Contributing root causes of this defect can be one or more of the following:
  • Too many ties to inner ground planes, coupled with inadequate pre-heat - Non-thermally-relieved ties to ground planes are especially problematic
  • Poor solderability of the specific components showing the defect
  • Flux penetration inadequate (especially problematic on thick boards)
  • Lead-to-hole ratio not optimized (typically a too-small hole with relation to the lead)
  • Very short lead protrusion (limits heat transfer to the lead)
  • Component is sitting tight to board, creating seal which gas cannot easily escape - This can be a problem with electrolytic caps with plastic sleeves; as the component/board is heated, the air under it expands. Once soldering blocks the only points of exit, pressure builds, resisting flow of solder up the holes. 
While the above list is not exhaustive, it covers the usual contributing causes. Remember that there may be more than one contributing cause. Eliminating the biggest contributor may or may not adequately mitigate the problem.
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Fritz Byle
Process Engineer
Astronautics
Fritz's career in electronics manufacturing has included diverse engineering roles including PWB fabrication, thick film print & fire, SMT and wave/selective solder process engineering, and electronics materials development and marketing. Fritz's educational background is in mechanical engineering with an emphasis on materials science. Design of Experiments (DoE) techniques have been an area of independent study. Fritz has published over a dozen papers at various industry conferences.
Hole-fill is a very common issue with wave soldering and has become even more so with lead-free soldering. The cause of insufficient hole-fill is multi-faceted and can be due to several causes summarized below.
  1. Board thickness, board finish, solderability of the finish for example, thicker boards with OSP finish tend to be more challenging.
  2. Flux type and volume applied.
  3. Preheat sufficient to remove the flux solvents.
  4. Flux activity level and ability to sustain flux activity through the contact with molten solder.
  5. Wave process parameters such as immersion depth, contact times and contact width.
  6. Lead-free or leaded solder and solder temperature.
To achieve good hole-fill choosing a flux designed for the specific process is critical; usually a flux with a good activator package able to sustain activity throughout the wave solder is important. Secondly insuring the flux is applied uniformly and into the barrels to be soldered is key. This needs to be verified using thermal paper or other methods that insure the good flux penetration.   The preheat has to be high enough to remove the volatiles in the flux but not too high as to cause premature de-activation of the flux. Activity is needed at the point of contact with molten solder to enhance hole-fill.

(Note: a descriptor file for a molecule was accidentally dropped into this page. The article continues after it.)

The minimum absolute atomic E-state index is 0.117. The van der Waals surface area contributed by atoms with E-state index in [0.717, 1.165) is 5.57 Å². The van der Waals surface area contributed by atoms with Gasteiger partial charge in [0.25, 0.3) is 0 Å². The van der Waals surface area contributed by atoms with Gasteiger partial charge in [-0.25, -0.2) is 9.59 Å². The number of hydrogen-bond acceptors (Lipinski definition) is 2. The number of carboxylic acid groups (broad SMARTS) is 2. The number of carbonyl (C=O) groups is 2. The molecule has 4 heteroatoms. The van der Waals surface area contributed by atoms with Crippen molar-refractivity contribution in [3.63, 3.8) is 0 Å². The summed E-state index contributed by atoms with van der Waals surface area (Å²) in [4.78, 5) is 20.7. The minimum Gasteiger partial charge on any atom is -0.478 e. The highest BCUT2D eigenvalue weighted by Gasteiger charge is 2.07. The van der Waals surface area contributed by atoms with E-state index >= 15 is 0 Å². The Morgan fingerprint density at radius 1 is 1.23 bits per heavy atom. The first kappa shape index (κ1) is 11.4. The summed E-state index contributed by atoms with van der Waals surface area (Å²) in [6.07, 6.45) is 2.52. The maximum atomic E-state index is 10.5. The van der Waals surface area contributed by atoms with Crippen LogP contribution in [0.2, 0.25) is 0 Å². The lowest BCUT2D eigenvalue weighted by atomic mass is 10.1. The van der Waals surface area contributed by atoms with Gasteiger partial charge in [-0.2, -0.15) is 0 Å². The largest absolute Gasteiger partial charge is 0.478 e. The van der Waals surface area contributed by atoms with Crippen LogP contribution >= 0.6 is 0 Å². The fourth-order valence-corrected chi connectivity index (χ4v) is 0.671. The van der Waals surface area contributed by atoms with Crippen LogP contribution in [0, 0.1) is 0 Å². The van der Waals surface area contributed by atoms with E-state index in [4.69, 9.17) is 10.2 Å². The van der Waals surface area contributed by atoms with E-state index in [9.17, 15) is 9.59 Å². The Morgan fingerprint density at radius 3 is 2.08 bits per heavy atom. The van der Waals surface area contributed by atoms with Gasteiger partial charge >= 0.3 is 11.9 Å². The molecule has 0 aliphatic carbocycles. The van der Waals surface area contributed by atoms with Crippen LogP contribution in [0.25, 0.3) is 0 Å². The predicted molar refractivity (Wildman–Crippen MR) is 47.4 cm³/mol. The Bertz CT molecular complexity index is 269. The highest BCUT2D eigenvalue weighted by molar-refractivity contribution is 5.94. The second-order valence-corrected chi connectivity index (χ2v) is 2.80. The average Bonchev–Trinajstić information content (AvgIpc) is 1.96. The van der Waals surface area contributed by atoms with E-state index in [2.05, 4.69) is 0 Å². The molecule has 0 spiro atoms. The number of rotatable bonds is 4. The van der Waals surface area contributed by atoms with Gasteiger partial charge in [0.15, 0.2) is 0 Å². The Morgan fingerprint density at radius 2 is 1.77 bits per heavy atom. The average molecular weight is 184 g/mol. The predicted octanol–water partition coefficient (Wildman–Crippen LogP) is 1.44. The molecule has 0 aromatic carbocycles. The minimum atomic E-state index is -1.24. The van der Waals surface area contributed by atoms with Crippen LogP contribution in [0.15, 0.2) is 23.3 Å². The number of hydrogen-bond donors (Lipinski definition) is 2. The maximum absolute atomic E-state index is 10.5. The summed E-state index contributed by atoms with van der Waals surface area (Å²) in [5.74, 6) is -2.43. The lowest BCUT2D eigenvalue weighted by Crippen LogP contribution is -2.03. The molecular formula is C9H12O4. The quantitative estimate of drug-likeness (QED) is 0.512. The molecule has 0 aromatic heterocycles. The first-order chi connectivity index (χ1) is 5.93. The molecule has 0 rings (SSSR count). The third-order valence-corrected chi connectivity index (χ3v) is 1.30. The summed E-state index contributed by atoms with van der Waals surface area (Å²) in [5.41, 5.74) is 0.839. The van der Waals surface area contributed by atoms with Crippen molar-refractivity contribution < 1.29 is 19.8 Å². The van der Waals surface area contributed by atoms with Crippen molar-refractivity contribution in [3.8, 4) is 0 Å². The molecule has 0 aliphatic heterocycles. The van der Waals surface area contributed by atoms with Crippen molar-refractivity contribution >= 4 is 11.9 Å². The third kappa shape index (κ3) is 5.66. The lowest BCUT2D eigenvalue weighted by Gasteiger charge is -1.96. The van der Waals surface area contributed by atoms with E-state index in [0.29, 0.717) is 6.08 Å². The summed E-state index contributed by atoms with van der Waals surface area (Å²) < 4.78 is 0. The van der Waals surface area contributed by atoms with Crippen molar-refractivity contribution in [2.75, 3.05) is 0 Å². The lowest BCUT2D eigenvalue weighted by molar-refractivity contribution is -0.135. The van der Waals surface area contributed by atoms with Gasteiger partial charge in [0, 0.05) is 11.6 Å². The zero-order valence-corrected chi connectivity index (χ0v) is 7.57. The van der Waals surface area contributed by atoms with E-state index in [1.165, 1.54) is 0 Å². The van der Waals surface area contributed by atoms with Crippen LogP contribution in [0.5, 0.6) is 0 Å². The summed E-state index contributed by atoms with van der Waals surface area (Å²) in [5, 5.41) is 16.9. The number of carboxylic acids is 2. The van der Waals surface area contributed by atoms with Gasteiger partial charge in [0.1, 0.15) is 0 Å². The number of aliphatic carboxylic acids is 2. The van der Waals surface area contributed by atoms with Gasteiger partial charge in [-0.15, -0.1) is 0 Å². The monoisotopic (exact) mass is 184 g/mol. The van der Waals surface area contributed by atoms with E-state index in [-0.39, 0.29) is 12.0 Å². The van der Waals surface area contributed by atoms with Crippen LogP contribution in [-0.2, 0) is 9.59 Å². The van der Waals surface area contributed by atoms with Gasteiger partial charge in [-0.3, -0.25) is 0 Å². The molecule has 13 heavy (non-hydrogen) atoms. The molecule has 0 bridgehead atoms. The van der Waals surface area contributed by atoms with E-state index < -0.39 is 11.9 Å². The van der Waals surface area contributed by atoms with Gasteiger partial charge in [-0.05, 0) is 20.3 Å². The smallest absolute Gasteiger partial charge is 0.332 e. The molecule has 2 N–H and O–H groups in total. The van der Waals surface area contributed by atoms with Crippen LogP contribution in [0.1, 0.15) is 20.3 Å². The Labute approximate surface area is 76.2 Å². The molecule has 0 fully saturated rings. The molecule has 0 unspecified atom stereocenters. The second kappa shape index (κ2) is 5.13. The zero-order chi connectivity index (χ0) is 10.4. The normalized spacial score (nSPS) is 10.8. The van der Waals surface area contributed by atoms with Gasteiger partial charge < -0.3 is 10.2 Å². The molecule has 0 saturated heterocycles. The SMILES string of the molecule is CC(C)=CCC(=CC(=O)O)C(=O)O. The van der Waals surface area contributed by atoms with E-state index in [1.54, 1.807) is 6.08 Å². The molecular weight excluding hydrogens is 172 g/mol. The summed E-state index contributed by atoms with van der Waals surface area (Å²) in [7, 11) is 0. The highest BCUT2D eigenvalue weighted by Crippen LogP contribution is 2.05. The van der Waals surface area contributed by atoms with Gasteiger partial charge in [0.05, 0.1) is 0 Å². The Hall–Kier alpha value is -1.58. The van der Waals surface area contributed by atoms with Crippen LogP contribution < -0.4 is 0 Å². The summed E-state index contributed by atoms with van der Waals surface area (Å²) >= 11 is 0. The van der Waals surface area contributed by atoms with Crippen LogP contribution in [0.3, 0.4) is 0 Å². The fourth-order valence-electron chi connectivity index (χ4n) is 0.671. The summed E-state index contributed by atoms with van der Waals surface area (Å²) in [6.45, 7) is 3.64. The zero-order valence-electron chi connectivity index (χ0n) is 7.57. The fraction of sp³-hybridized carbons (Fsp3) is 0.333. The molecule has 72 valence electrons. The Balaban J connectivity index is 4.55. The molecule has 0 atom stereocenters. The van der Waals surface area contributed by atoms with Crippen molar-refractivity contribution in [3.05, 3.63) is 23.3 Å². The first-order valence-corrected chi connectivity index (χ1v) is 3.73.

To insure good hole-fill on difficult boards the immersion depth can be increased to 75% of the board thickness. Also increasing contact time at the wave can help but here you need to insure the flux is able to take the added heating.   Oxidation levels of the parts to be soldered need to be understood to achieve good hole-fill. An example of difficult hole-fill would be an OSP board that saw x 2 reflow cycles prior to waving and that is relatively thick say 0.150" using no-clean ROL0 flux in a lead-free wave. Here a flux designed for difficult hole-fill assemblies would be recommendable, fluxes designed with unique activator packages, able to take slower conveyor speeds.

A no-clean flux which has a slightly higher percent of solids can also help. Water washable fluxes such ORH1 are more forgiving due to their activity levels but would require complete removal of residues after soldering.
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Peter Biocca
Senior Market Development Engineer
Kester
Mr. Biocca was a chemist with many years experience in soldering technologies. He presented around the world in matters relating to process optimization and assembly. He was the author of many technical papers delivered globally. Mr. Biocca was a respected mentor in the electronics industry. He passed away in November, 2014.
For the typical thickness printed circuit board, .060 and .090" boards the hole filling of the plated through holes is a matter of solderability of the surfaces to be joined.

I would recommend reviewing the following conditions on the existing wave solder process as well as conducting solderability test on the components themselves. Check the requirements of IPC-J-STD-002, for the procedures for conducting solderability testing of component leads.

Here are some of the issues to consider for plated through hole fill requirements.
  1. Lead to hole size ratio: The lead diameter should be .006 to .015 smaller than the finished hole size.
  2. Flux penetration from the fluxing operation: The flux must penetrate through the entire thickness of the printed circuit board.
  3. Proper preheat: Proper preheat of the printed circuit board going through the wave solder process.